Thursday, August 24, 2006

Do not actually kill your cats

My innocent-seeming post on House, M.D. has gotten me in trouble with a friend who works for PETA. So we're clear: I did not censor a comment to this blog: she simply didn't post one. She sent me an email privately, and I have decided to post at least part of my response here.

Anyway, this is at least partially my fault. At the very least I didn't fully explain the joke. See, I was just sort of watching an episode of the show while writing the entry, when something I found funny happened, and I decided to include it.

But the scenario was basically that this woman had allergies she hadn't known about, brought on by a cat she had inherited when her mother recently died. House starts to write her a prescription for pills and she goes "Pills?!?" and makes a face. So he throws away the prescription and starts to write another for a nasal spray, and she goes "Steroids?!?" and makes a face. So House looks at his pad, then back at her, and says "Well, if you live near a river, I can write a prescription for a bag..."

So there's a level on which it's the same as the Solomon "Cut the baby in half" thing. He was saying that the woman needed either pills or steroids for her allergies, or she needed to find the cat another home. He was simply making his point in a way that might be considered inappropriate, which is kind of OK, if only because he's a fictional character whose thing is saying things that a doctor would never say. If I'd posted something about the wisdom of Solomon, though, there is no way I would've gotten an email pointing out how mean people are to babies every day. Unless I had a friend who worked for People for the Ethical Treatment of Babies.

Now I know that this person doesn't have a tv, so would be unfamiliar with the premise of the show. And that she works for PETA, where they are faced with the real stories of terrible things happening to domestic and non-domestic animals all the time. But I don't think it's unreasonable to assume that, as a guy who has two cats myself, I might not actually be advocating the murder of cats.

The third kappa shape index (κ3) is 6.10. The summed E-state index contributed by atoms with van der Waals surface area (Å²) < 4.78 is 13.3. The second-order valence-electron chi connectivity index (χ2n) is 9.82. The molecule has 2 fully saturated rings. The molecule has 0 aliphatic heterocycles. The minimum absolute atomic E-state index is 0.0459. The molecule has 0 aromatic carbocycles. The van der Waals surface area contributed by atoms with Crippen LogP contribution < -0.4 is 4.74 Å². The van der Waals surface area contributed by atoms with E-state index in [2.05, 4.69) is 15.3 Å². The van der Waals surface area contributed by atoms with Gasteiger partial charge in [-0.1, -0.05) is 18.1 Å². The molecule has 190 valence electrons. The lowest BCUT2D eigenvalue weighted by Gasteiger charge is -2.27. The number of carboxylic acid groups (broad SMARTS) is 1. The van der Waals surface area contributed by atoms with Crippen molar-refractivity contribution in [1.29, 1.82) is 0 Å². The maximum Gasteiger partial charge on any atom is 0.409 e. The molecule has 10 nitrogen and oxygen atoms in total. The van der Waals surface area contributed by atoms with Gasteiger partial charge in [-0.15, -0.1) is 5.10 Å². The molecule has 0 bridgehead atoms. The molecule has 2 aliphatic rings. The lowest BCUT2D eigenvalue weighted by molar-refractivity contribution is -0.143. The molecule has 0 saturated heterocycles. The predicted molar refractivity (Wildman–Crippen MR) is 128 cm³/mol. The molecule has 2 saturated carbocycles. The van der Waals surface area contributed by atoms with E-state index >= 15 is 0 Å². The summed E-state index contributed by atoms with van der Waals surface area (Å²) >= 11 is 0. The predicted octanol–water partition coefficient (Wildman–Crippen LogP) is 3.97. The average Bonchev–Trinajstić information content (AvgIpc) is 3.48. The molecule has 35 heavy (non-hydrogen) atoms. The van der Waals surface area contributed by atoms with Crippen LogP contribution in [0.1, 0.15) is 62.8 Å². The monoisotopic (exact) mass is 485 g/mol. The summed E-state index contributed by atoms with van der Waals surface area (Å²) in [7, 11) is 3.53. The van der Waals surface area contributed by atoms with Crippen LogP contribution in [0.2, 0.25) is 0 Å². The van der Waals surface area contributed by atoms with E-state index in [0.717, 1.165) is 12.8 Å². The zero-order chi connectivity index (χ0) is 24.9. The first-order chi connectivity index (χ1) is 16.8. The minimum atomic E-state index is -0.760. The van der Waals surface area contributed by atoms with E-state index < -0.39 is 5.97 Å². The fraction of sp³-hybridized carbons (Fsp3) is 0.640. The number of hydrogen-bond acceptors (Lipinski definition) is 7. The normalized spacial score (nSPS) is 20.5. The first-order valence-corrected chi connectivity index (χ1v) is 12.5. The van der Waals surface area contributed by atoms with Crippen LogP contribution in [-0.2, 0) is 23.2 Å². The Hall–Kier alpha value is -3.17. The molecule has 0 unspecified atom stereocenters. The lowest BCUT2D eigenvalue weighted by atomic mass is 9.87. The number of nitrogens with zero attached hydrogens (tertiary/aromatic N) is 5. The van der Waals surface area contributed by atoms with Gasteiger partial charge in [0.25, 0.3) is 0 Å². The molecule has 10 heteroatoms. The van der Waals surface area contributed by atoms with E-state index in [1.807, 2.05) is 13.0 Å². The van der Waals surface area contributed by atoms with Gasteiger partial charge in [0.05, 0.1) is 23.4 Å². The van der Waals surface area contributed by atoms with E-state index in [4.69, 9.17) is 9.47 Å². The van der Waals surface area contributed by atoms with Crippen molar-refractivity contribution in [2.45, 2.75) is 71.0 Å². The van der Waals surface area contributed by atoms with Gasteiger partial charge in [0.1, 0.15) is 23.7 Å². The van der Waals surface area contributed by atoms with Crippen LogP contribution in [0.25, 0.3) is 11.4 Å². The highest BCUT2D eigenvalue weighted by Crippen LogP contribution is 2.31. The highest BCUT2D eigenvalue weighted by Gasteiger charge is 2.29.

She went on to say that she was not just getting on my case, that she would call me out if I made a racist joke as well. Which in the first place I don't think is necessarily true. I think if I made a joke that sounded racist, she might assume I was joking about racism, as I undoubtedly would be, because she knows me and might grant me the benefit of the doubt. The other point here being that it's not the same thing at all. I think if you asked someone (we'll call this person Mike) who had worked and struggled against racism their whole lives if these issues deserve to be lumped together, they would feel you were cheapening something important to them with the comparison. I think Mike might say that people use this tactic not so much because they believe it's a valid comparison, but because it's an easy way to rack up a point in an argument. It's the "fuck you" that ends the fight, the invokation of Naziism that gets your opponent to sit down.

I don't, for the record, believe that man has dominion over the Earth and all the creatures therein. I do believe that some legitimately awful things are being done every day to animals. I also believe that some pretty terrible things are being done to humans every day. The fact that I can believe this and not make either one my life's work is not inherently indicative of a flaw in my character. Everybody has to prioritize things and make choices for themselves. And everybody else has to respect the choices you've made, or at least decide that whatever disagreement isn't worth endlessly arguing about. Or decide to not have anything to do with you. It's a basic part of our ability to talk to one another at all.

I guess on some level this boils down to funny vs. not-funny. And I don't necessarily think that because something is a serious topic that it's not ok to make jokes. There's a level on which the things which sadden us are the very things we most have to try to have a sense of humor about. At the very least, it can sometimes help us choose our battles.


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